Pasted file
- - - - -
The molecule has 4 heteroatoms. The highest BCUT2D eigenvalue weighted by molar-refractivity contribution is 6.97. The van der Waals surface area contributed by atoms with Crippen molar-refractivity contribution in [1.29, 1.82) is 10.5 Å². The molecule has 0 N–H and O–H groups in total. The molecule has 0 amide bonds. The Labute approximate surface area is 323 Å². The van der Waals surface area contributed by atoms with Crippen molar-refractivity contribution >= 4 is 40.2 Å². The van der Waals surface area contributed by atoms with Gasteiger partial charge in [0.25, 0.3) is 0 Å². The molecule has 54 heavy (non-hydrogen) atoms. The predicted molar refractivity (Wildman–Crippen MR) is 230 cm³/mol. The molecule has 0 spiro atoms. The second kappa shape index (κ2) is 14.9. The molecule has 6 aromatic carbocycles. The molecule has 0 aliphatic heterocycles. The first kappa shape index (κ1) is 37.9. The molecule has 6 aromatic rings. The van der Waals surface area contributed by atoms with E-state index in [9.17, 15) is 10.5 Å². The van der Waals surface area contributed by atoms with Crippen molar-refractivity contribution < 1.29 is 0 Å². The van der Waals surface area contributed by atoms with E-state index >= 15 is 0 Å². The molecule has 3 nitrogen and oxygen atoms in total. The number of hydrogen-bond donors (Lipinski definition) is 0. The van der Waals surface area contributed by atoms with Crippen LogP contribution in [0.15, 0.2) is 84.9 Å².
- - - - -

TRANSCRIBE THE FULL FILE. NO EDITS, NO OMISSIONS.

The molecule has 4 heteroatoms. The highest BCUT2D eigenvalue weighted by molar-refractivity contribution is 6.97. The van der Waals surface area contributed by atoms with Crippen molar-refractivity contribution in [1.29, 1.82) is 10.5 Å². The molecule has 0 N–H and O–H groups in total. The molecule has 0 amide bonds. The Labute approximate surface area is 323 Å². The van der Waals surface area contributed by atoms with Crippen molar-refractivity contribution >= 4 is 40.2 Å². The van der Waals surface area contributed by atoms with Gasteiger partial charge in [0.25, 0.3) is 0 Å². The molecule has 54 heavy (non-hydrogen) atoms. The predicted molar refractivity (Wildman–Crippen MR) is 230 cm³/mol. The molecule has 0 spiro atoms. The second kappa shape index (κ2) is 14.9. The molecule has 6 aromatic carbocycles. The molecule has 0 aliphatic heterocycles. The first kappa shape index (κ1) is 37.9. The molecule has 6 aromatic rings. The van der Waals surface area contributed by atoms with E-state index in [9.17, 15) is 10.5 Å². The van der Waals surface area contributed by atoms with Crippen molar-refractivity contribution < 1.29 is 0 Å². The van der Waals surface area contributed by atoms with E-state index >= 15 is 0 Å². The molecule has 3 nitrogen and oxygen atoms in total. The number of hydrogen-bond donors (Lipinski definition) is 0. The van der Waals surface area contributed by atoms with Crippen LogP contribution in [0.15, 0.2) is 84.9 Å².